Re: "Special interests make their voices heard"

It's great that the Star covers important election issues that pundits and many mainstream media outlets don't, like issues concerning Ontarians who have a disability.

But it's unfortunate that your article brands us with the Conservatives' hot-button term "special interest group." This article lumps us under that heading. It quotes me and other important voices in society, but introduces us by saying: "There are many other special interest groups with a stake in the election outcome."

That epithet conjures up the spectre of well-oiled elites that selfishly demand undeserved special privileges. That's not us.

The disability community includes not only the 1.9 million Ontarians who now have a physical, mental or sensory disability. It will also include everyone who can and likely will get a disability as they age. That's everyone.

Are all Ontarians now to be denounced as a special interest group? All we seek is a barrier-free Ontario in which people with disabilities can fully participate, not special privileges.

I applaud the Star for so often leading the media by excellent coverage of issues concerning persons with disabilities. I encourage more of the same. But please don't inadvertently slip into the partisan epithets that one party uses to make voters fearful of us. We face enough obstacles as it is.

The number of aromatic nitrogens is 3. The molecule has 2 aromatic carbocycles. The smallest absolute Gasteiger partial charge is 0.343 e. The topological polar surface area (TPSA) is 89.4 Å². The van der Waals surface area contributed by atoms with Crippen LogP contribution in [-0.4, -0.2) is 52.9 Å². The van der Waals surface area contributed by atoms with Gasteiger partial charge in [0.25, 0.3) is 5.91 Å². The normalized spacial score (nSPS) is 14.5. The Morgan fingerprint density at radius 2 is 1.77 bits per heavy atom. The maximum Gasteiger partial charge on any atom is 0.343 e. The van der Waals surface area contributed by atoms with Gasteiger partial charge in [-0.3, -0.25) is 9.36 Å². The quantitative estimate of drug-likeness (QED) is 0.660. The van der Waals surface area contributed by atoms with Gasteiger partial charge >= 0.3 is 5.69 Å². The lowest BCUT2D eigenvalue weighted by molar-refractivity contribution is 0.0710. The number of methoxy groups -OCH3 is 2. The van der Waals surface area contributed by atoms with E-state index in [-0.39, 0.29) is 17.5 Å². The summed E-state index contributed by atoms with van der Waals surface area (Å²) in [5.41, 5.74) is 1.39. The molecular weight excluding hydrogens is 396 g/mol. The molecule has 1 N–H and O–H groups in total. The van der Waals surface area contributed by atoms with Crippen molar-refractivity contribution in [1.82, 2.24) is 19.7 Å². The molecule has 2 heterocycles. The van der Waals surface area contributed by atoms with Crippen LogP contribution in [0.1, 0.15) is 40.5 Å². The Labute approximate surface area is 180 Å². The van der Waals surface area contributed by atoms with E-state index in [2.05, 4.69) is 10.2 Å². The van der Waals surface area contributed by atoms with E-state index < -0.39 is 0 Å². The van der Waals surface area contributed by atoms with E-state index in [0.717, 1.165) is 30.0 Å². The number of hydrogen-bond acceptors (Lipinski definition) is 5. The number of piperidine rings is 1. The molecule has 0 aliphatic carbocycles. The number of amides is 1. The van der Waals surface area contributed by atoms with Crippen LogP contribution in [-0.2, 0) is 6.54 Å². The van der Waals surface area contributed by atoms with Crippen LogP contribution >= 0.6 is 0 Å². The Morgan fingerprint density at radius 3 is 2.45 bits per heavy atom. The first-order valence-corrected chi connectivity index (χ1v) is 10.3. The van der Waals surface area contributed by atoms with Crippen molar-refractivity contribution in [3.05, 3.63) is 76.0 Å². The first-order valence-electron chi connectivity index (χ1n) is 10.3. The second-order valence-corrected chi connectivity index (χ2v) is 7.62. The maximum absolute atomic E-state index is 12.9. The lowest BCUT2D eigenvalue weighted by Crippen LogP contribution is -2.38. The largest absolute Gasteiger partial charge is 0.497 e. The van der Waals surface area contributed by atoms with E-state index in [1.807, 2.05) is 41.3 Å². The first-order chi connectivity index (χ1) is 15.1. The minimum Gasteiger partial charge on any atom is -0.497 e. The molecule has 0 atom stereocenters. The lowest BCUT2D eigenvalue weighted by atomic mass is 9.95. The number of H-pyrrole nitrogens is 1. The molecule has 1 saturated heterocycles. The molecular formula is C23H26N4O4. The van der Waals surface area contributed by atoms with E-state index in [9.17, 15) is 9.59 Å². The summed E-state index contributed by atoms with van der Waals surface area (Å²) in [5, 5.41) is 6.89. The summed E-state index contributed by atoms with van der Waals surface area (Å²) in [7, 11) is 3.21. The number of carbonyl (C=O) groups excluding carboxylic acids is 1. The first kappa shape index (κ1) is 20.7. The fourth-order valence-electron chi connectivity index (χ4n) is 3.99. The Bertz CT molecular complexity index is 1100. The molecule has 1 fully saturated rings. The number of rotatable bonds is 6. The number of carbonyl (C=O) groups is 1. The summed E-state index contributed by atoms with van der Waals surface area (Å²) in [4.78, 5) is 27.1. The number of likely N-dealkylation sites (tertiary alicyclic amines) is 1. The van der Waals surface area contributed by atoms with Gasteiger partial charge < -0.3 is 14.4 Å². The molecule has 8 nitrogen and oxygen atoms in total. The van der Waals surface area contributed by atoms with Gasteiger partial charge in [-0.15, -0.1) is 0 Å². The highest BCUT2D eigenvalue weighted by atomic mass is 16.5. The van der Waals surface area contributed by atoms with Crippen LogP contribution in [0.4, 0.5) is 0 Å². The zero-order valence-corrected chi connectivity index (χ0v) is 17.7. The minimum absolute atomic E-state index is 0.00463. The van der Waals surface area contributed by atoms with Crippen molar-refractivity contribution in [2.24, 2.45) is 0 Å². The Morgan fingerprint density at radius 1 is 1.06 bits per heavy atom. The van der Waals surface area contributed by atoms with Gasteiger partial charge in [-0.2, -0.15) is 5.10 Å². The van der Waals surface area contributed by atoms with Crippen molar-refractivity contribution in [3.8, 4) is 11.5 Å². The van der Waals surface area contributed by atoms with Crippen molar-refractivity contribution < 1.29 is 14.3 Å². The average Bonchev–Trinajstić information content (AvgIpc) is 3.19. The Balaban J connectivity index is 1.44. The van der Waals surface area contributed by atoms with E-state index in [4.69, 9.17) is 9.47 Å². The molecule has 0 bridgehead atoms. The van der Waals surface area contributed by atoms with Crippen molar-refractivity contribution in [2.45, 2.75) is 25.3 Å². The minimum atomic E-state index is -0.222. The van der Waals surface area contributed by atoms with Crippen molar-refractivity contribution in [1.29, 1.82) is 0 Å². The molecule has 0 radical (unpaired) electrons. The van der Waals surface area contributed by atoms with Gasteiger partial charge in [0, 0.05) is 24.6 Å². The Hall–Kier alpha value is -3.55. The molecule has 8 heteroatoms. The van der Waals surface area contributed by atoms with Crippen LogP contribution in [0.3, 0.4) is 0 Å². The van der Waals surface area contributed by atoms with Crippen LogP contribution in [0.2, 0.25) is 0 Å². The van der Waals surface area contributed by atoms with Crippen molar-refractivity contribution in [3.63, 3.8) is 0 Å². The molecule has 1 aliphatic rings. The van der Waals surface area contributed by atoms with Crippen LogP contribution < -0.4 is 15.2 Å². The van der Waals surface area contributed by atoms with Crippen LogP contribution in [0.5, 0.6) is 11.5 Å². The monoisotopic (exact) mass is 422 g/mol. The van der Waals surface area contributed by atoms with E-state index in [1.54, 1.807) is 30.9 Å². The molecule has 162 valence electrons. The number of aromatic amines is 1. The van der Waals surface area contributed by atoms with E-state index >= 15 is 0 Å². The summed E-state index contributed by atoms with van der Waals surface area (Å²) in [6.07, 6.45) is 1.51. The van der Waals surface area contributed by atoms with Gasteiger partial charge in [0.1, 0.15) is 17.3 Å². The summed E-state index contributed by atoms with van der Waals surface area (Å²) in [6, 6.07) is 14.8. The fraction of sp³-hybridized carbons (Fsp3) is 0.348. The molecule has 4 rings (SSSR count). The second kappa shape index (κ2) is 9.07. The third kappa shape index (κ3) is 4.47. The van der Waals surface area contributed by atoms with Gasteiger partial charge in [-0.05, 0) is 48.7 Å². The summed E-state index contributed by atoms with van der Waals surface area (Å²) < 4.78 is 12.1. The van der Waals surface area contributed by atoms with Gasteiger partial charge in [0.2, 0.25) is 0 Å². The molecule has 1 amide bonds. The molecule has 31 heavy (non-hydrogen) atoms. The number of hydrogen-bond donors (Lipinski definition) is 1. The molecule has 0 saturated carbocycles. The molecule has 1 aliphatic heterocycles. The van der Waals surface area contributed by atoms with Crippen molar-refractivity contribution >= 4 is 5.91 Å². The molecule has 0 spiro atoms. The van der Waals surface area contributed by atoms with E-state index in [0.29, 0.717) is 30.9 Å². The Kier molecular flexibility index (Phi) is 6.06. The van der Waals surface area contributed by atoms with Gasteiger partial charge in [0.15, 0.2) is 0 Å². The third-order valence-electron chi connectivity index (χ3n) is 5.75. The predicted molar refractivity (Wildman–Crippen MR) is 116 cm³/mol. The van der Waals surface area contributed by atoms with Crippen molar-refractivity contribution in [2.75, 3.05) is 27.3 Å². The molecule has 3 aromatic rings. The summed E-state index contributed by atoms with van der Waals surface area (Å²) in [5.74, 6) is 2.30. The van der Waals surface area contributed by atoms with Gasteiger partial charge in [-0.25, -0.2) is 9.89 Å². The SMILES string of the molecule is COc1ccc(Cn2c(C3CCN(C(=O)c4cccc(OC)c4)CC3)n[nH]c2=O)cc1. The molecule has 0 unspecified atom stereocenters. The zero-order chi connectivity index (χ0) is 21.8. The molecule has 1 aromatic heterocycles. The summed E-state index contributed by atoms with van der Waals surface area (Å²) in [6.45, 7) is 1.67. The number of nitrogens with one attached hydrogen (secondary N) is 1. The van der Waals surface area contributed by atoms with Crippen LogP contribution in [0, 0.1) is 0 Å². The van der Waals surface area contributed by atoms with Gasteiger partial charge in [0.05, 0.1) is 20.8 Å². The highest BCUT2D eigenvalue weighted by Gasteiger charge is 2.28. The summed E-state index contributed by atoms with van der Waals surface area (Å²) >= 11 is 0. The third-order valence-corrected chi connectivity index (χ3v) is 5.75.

David Lepofsky, Chair
Ontarians with Disabilities Act Committee


Toronto Star LETTER,
Wednesday, September 24, 2003, p. A27
Barrier-free life a distant dream: Voting down Ontario's barriers Opinion, Sept. 23.

One could suggest that Ontarians with disabilities are not being served adequately because of several factors. No level of government has any idea of the correct numbers of people in Ontario with disabilities of all kinds, as most people with disabilities are not even counted into any totals. No level of government has any serious interest in this issue. There is little understanding on the part of governments of the daily small and large barriers faced by people with varying levels of disabilities and there are no real plans in place or actions taken at any level of government to make day-to-day life as barrier-free as possible for Ontarians with disabilities. I might add that this applies to all the crises we have faced